So as soon as we returned from NY I knew we needed to get back into our usual routine in order to fix some of the issues we were seeing regarding sleep.  After a few days of that not working, I brought him to the doctor only to be told that he is probably teething, he might have Fifth Disease but it doesn't matter because he isn't contagious and there is nothing we can do for it even though he might be cranky, but more likely than not most of his "issues" have to deal with the fact that this is around the age that babies learn that if they cry, they get attention. 

So what does one do about all this?  How do you let your little one know that you love them, do anything for them, and want to comfort them whenever they need it, at the same time teach them that they can in fact be on their own once and a while and be okay?   I think the answer is different for everyone.  You have to do what you feel most comfortable with, but whatever you decide, you have to be consistent. 

My husband and I talked and if we knew that he was fed, had a clean diaper and wasn't in any pain or discomfort, we were okay with letting him cry it out a little bit.   It has taken a little bit of time and tears (both Superman's and mine) but I think we might have our night time sleep back on track.  The nap stuff is hit or miss each day.  On Saturday he napped like a champ.  On Sunday he didn't nap at all (cried in crib for 1 hour each time).  On Monday he napped in the morning fantastically, but when it came time for his afternoon nap he was so wide awake I never put him down for it.  Today he didn't sleep (read: cried for 1 hour) and fell asleep on the way home from Gymboree (despite me trying every trick in the book to keep him awake) and so he was wide awake when I tried to get him ready for the afternoon nap.  Right now?  He is quietly playing on his own as I finish this post.  Thank goodness he is great at entertaining himself for 20 minutes or so 2-3 times a day.  It is the only thing keeping me sane on the days he won't nap.  (And now that 20 minutes is up and he wants me so this post will be finished later..)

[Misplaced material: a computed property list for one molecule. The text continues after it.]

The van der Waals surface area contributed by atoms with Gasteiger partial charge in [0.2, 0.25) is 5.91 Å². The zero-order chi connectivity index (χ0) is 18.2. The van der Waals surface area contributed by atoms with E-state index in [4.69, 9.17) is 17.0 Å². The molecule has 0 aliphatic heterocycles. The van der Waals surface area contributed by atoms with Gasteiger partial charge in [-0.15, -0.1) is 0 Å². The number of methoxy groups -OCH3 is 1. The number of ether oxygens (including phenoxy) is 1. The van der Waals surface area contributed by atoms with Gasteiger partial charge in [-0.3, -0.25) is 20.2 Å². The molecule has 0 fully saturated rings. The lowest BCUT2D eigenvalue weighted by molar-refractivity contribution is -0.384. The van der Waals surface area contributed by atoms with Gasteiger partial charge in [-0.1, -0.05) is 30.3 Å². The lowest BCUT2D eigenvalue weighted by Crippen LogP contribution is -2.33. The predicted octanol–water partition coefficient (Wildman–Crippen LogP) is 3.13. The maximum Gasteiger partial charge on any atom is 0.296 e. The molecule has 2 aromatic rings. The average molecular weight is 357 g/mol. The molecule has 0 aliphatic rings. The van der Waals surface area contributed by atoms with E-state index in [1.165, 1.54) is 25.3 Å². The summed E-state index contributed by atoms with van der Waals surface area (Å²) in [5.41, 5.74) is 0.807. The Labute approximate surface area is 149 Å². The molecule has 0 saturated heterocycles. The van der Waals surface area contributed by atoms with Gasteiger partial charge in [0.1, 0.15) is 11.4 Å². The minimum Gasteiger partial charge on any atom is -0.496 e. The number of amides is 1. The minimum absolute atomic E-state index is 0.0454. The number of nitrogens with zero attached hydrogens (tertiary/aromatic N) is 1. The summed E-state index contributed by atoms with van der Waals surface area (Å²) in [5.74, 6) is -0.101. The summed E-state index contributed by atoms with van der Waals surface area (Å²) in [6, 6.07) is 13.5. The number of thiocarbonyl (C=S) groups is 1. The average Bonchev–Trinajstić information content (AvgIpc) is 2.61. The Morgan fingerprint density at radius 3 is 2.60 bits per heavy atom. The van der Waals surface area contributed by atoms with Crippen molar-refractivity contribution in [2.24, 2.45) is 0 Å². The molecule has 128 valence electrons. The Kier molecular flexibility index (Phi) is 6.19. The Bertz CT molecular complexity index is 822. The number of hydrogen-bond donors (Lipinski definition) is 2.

I am back and have great news on today's nap front.  He needed a new diaper and I was changing him, he rubbed his eyes.  Ever an opportunist, I threw a sleep sack on him, nursed him and put him into his crib.  He was awake when I did that so he began to cry, but 4 minutes later? He was asleep!! 

I think that being a parent has taught me so many things, but my most recent lesson is that nothing stays the same for long.  Things might be bad at the moment, but they will improve and more likely than not, they will improve sooner than you think they will.  Last week I was asking myself if Superman would ever nap again...seriously.  I honestly was worried that he might just learn to soothe himself during naptime.  But here we are a week later and although things are perfect yet, they are looking up.  

I hope that all of you that are fighting with sleep, teething, separation anxiety, or anything else are hanging in there.  Remember, things will change eventually...their teeth will come in, they will learn that you are there for them when they need you and begin to be okay on their own, and with all of that- sleep will come.  (I say this for me as much as I say it for you.) 

Hugs to all of you!

TTFN,

Mommy C

Friday, October 08, 2010

Favorite Moments Friday

It has been almost a month since I have done a Favorite Moments Friday and a lot has happened...
  • My in-laws came to visit for a week and it was fun for me to see them interact with Superman.
  • Unfortunately, we had to go back to NY for Donna's funeral, but it was nice to see all my family.  In fact, Superman got to meet my sister for the very first time!  
  • About 2 .5weeks ago Superman learned to crawl into our laps and stand up or sit down (depending on what he was trying to accomplish).  
  • About 1.5 weeks ago Superman figured out how to pull himself up from sitting to standing. I was grateful that he didn't know how to sit up on his own, but we lowered his crib anyway. 
  • It is a good thing that we lowered it because on the day Superman turned 9 months (October 2nd), my husband went to get him from his nap, only to find him sitting up in his crib.  Later that day, while we were at the park, we got to witness the magic ourselves.  He still prefers to crawl into our laps to sit up, but when he is on his own (in his crib or playing independently) he will use his awesome skills to sit up. 
  • Superman had started to walk while we held his hands several weeks ago, but this past Wednesday I gave him his little walker to see what he would do with it and he just walked away.  It was super exciting and just another sign that we probably will have a walker on our hands sooner than later.